Tuesday, August 26, 2014

Kid's Academy Company App Reviews



I was selected by Sverve and Kids Academy Apps to Review the following Learning Apps from Preschoolers:


Learn To Read & Write Kid’ Puzzles 


I kept both my four year old niece and my 6 year old ASD son occupied and happy with this app during a busy day full of errands. Although it was more of a review for the 6 year old, he loved it and who couldn't use help with their handwriting. The four year old got the most “learning” use out of the app a she has just started Pre-K, she loved tracing the letters and both kids loved the dog playing in the maze. The graphics are bright and engaging and it may become a favorite for kids and myself.

Preschool & Kindergarten Learning Kids Games Free For Toddlers and Preschool Children 

This app was more appropriate for my younger nieces and nephews. So I let them go at it. They loved catching the fireflies and tracing the numbers and letters. Since they are just starting out in school, this is a great tool for enrichment. I told them it was homework. They liked the fun look of the game and it kept them busy for a full 20 minutes thats ages for a preschooler!

Kids Puzzles preschool math games for girls and boys ∙ Toddlers learn 123 tracing with paint sparkles draw drill 

All three kids fro 3-6 loved this game, they loved to trace the numbers and get medals! I could actually see the form and shape of their numbers getting better as they kept playing. I thought it wouldn't keep them engaged for long but I was wrong. This one is a keeper!

This is a sponsored post but the opinions are 100% mine (and my kids)

Monday, August 25, 2014

Parental Responsibilities

This post is a plea to white moms. The ones I wave to in the carpool line and serve with on the PTA. The ones I casually chat with at school orientation and in the stands at baseball. The one sitting next to me last week at the playground while we discussed affordable aftercare and food allergies. I know all parents have some parental duty that they hate. Many parents don't like diaper duty, or doctor's visits or PTA meetings. But we do it anyway. Most parents dread that nightmare-inducing birds and bees conversation. These are universal parental concerns that cross all class, race and gender divides. However as much, as I'd like to ignore it, there are certain parental responsibilities that are unique to me as the mother of  black boy.

All though our children live in the same neighborhood, have been classmates all their lives and play videogames and Little League together, they're not the same. Their experiences as they grow into young men will be vastly different. There are lessons we'll both try to teach our sons, but my son will always have an extra set of rules that will apply to him exclusively. While I stand in the playground watching my son play on the swings with yours, I realized in addition to teaching my son his ABC's, how to say please and thank you and how to look both ways before crossing the street, I also have to teach him how not to get killed by yours. Does this sound harsh? Are you shocked? Welcome to the world of black motherhood..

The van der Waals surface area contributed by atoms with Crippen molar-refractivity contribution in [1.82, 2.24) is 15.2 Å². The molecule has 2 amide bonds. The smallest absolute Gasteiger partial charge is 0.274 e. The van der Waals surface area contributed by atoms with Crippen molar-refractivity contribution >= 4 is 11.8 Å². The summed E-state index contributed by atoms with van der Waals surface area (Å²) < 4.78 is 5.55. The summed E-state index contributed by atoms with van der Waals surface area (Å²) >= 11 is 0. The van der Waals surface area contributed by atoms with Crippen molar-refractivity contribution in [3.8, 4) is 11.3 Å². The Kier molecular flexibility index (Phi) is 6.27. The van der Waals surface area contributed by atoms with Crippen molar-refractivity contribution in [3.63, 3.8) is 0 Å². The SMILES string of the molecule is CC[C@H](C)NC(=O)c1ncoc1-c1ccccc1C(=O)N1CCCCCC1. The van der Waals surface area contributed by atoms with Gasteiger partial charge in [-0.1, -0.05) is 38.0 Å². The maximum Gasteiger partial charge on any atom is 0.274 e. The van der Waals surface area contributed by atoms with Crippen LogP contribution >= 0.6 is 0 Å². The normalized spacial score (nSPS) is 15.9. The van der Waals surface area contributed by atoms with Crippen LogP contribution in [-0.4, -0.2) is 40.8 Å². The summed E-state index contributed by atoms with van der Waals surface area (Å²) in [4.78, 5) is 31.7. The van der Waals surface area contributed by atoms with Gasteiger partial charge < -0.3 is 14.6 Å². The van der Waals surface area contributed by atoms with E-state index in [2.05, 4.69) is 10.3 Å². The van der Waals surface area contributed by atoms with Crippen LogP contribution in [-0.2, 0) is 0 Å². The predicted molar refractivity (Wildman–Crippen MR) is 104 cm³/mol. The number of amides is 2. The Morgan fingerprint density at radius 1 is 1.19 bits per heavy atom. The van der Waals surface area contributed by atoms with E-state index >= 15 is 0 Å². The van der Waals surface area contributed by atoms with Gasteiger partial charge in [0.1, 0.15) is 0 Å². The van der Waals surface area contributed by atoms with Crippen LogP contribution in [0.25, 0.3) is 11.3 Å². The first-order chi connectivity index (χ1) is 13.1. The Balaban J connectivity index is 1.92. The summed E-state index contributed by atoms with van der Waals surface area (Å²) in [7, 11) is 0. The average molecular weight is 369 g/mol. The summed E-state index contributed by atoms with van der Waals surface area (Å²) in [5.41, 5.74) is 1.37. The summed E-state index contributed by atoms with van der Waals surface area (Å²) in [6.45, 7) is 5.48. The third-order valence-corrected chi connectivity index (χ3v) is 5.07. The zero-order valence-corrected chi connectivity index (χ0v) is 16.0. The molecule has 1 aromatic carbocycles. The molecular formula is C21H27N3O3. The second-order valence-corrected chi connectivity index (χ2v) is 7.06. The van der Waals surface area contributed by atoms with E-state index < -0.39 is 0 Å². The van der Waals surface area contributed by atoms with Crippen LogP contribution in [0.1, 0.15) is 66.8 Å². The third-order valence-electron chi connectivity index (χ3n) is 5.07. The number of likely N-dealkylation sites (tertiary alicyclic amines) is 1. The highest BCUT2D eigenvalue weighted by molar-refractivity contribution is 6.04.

When your son starts venturing out on his own, even to the neighborhood store, I'm sure you'll worry. You'll worry about what if he gets lost, what if he gets hit by a car. I will too. As my son zips up the same school approved hoody sweatshirt they both wear, I'll wonder if his makes him look thuggish or threatening. I'll also wonder if some wanna-be in the neighborhood watch will kill my son as he walks home with his iced tea and candy. And so I'm afraid , and I'll teach him to be afraid. R.I.P Trayvon Martin.

When our boys start dating, we'll be nervous, we'll teach him how to be respectful and be a gentlemen and even to practice safe sex. While I'd love to tell him to feel free to date and to love across all  racial barriers, I'll be afraid that as he goes to shake hands  introduce himself to his white girlfriend's policeman father, he'll shoot him down in the street, while her policewoman mother watches from the car. So I'm afraid and I'll have to teach him to be afraid. R.I.P Jeremy Lake.

When our college bound sons are hanging out with their friends and see police approach, I'm sure although you've taught your son to be respectful of law enforcement as have I. Your son will barely notice the officers. Mine will instinctively feel fear and loathing. So I will teach my son to be respectful, to be afraid, to try to be invisible, because his very existence on any given street can be seen as threat. Unarmed and innocent and hands in the air, he could still lose his life. So I'm very afraid and he will be too. R.I.P Mike Brown.